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JP Merz is a Los Angeles-based composer whose music investigates accessibility, equity, and empathy while questioning notions of virtuosity and encouraging subtle listening. His music has been performed by yMusic, Altius Quartet, Playground Ensemble, Sound of Ceres, and the Colorado Music Festival Orchestra, as well as by members of the JACK quartet, Boulder Symphony, and Denver Philharmonic. His work has been featured by and played in Carnegie Hall, New Music Gathering, Madison New Music Festival, San Francisco Fringe Festival, the Abrons Arts Center, the National Flute Association, ACRE gallery, VICE’s Creator’s Project, Boulder Museum of Contemporary Art, and I Care if You Listen, as well as record stores, cafes, and living rooms. In addition to composing for musicians, he has collaborated with dancers, algorithms, electrical engineers, internet researchers, and robots.
JP’s piece, the be able to be not, is included on the self-titled album by new music ensemble Lilith, released on National Sawdust in 2018. He is a recipient of the ASCAP Foundation's Leonard Bernstein Award (2019) and the American Composers Forum’s Jerome Fund for New Music Grant (2016), as well as grants from Art Shanty Projects and The Allied Arts. JP has worked for the Saint Paul Chamber Orchestra’s Liquid Music series and as an assistant to composer Daniel Wohl on projects such as the 2018 Netflix documentary They’ll Love Me When I’m Dead. Current projects include several performances by boundary-crossing ensemble yMusic in their 2019 season, commissions for Zack Reaves, Dan Reifsteck, and Joe Connor, and scoring a film by Maya Livio.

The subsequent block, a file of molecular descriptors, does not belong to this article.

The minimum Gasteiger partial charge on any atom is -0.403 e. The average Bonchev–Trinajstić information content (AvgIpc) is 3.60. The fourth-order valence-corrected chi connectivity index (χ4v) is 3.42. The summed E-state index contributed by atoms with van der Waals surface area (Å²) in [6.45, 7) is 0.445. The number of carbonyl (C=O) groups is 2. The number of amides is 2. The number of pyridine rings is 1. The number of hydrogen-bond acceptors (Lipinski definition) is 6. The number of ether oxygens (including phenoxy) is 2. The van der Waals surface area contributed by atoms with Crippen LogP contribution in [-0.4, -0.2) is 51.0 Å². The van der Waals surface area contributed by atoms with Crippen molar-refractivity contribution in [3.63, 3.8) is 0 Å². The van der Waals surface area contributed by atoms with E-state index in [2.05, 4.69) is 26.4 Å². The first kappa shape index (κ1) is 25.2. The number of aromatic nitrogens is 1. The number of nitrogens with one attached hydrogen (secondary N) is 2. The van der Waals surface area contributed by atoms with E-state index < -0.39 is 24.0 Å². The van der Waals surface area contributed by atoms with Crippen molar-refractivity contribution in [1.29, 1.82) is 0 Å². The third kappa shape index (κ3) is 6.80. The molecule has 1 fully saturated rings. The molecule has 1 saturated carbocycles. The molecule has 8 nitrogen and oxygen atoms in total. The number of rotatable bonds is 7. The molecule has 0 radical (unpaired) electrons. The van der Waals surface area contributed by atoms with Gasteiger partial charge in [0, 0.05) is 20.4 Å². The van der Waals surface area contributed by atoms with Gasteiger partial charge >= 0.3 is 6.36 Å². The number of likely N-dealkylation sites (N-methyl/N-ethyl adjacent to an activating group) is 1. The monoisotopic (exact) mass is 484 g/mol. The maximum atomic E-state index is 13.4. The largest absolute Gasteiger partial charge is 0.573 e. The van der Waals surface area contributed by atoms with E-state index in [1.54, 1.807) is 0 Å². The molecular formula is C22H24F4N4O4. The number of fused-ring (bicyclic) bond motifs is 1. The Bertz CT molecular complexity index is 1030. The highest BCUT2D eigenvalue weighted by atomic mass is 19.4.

JP is currently a doctoral student in composition at the University of Southern California, where he is studying with Ted Hearne and Andrew Norman, and is a teaching assistant in music theory and aural skills.
photo by Owen Zhou